Budget Details

The House on Friday passed a $6.9 billion appropriation’s budget.

After many long nights away from my family and long hours out in the district listening to constituent concerns and agency hopes, this seems like nothing short of a miracle.

This was a challenging year. We started budget work in earnest last fall, and in January heard from the five agencies that receive almost 80 percent of state appropriated dollars. Next, we asked all of our appropriations subcommittee chairs to dive deeply into agency budgets to see where efficiencies could still be found. Each committee member rotated through the various subcommittees to get a better overall look at the state budget. 

We knew coming into session we had an $878 million hole to fill. This is the amount we were short for fiscal year 2018 to match what we appropriated in FY17. There were plenty of ideas for how to fill this hole, but getting consensus among the 73 Republican members of the House and 26 Democrats, including 32 freshmen members, then getting approval from the state Senate and the signature of the governor proved near impossible. But, we did it; we made it happen. We were able to pull together $578-plus million dollars of recurring revenue for future years.

The budget we passed not only fills this year’s budget hole, it holds 15 core agencies flat – meaning they receive almost identical funding to last year. This includes common education, public safety, the Health Care Authority, the Department of Corrections, the Department of Human Services and mental health.

This means, our schools get a 1.6 percent increase over last year’s funding, including $18 million to backfill mid-year cuts. Plus, we fully funded flexible benefit allowances for teachers. What we couldn’t do was pass a teacher pay raise. House Republicans voted three times this session to give teachers a $6,000 raise over the next three years, but this failed to get Democrat or Senate support. House leadership and House Republicans are 100 percent committed to this teacher pay raise next year. We will not stop until this is achieved.

On another note, though, we have funding to secure all of the health care federal matching dollars to continue services in our rural nursing homes and hospitals. Children in foster care will continue to be served. Our regional juvenile detention centers will continue to operate. Public safety services will continue.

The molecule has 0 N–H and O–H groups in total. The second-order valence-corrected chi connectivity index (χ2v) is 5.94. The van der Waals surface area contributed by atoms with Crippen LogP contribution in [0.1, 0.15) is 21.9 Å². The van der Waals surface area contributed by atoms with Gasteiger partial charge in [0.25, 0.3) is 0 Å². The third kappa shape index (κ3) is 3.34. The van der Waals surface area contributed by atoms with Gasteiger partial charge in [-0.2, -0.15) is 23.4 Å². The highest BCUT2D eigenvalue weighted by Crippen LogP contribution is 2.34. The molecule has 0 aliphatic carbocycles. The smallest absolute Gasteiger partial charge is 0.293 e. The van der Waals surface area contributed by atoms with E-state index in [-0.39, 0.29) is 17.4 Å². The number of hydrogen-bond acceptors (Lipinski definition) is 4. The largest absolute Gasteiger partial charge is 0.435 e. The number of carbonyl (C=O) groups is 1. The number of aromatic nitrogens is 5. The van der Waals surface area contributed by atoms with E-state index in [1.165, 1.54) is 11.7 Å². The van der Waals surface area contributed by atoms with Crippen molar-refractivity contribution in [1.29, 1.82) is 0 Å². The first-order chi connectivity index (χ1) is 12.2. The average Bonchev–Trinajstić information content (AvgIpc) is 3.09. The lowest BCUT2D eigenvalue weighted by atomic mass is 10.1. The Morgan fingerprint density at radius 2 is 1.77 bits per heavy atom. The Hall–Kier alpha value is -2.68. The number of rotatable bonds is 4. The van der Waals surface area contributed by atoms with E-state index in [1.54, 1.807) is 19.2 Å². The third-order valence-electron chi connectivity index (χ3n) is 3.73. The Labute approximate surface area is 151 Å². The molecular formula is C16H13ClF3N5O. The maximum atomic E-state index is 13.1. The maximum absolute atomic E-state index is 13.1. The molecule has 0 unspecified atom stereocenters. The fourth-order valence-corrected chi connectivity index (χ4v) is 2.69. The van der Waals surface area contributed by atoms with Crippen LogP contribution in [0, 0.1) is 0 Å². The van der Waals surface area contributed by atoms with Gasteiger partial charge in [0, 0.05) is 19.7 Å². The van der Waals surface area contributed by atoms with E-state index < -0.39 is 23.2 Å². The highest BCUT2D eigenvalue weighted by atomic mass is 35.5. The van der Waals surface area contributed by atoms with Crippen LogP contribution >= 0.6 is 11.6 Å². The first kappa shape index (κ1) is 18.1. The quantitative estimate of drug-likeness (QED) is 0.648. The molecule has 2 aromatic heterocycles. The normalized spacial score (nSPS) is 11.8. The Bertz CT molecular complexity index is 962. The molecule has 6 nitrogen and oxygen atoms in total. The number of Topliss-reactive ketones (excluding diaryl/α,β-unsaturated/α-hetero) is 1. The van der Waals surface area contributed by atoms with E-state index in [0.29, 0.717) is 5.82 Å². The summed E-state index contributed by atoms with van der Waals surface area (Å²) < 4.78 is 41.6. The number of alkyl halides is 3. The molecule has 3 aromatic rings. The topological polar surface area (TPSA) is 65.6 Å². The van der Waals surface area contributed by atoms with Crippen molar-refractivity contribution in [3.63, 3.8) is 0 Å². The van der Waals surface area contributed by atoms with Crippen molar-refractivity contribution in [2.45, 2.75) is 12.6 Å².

Other agencies on average received a 4.2 percent cut, much better than the 15 percent cut feared earlier in the session. All of these accomplishments seemed impossible just four months ago.

Agencies taking a slight cut include the Oklahoma Department of Transportation. A $100 million cut came from the Roads Fund and $50 million from the County Improvement for Roads and Bridges (CIRB) Plan, but this was an amount the department assured us would still allow the 8-year plan to remain intact.

As I believe you will remember, our roads and bridges were decimated before Republicans won majority control of the House in 2005. More than 3,000 bridges were structurally deficient; within the next year that number will be down to zero.

I want to thank transportation for always being willing to help in tight budget times. In addition to the funding the department gave up to general revenue this year, the Oklahoma Turnpike Authority came to the table with a $5 million check to fully fund an Oklahoma Highway Patrol Trooper Academy in early 2018. These are outstanding examples of partnership.

I will give further details of this year’s session and the state budget in next week’s column. Until then, as always, I’d love to hear from you. I can be contacted at Mike.Sanders@OKHouse.Gov or (405) 557-7407.


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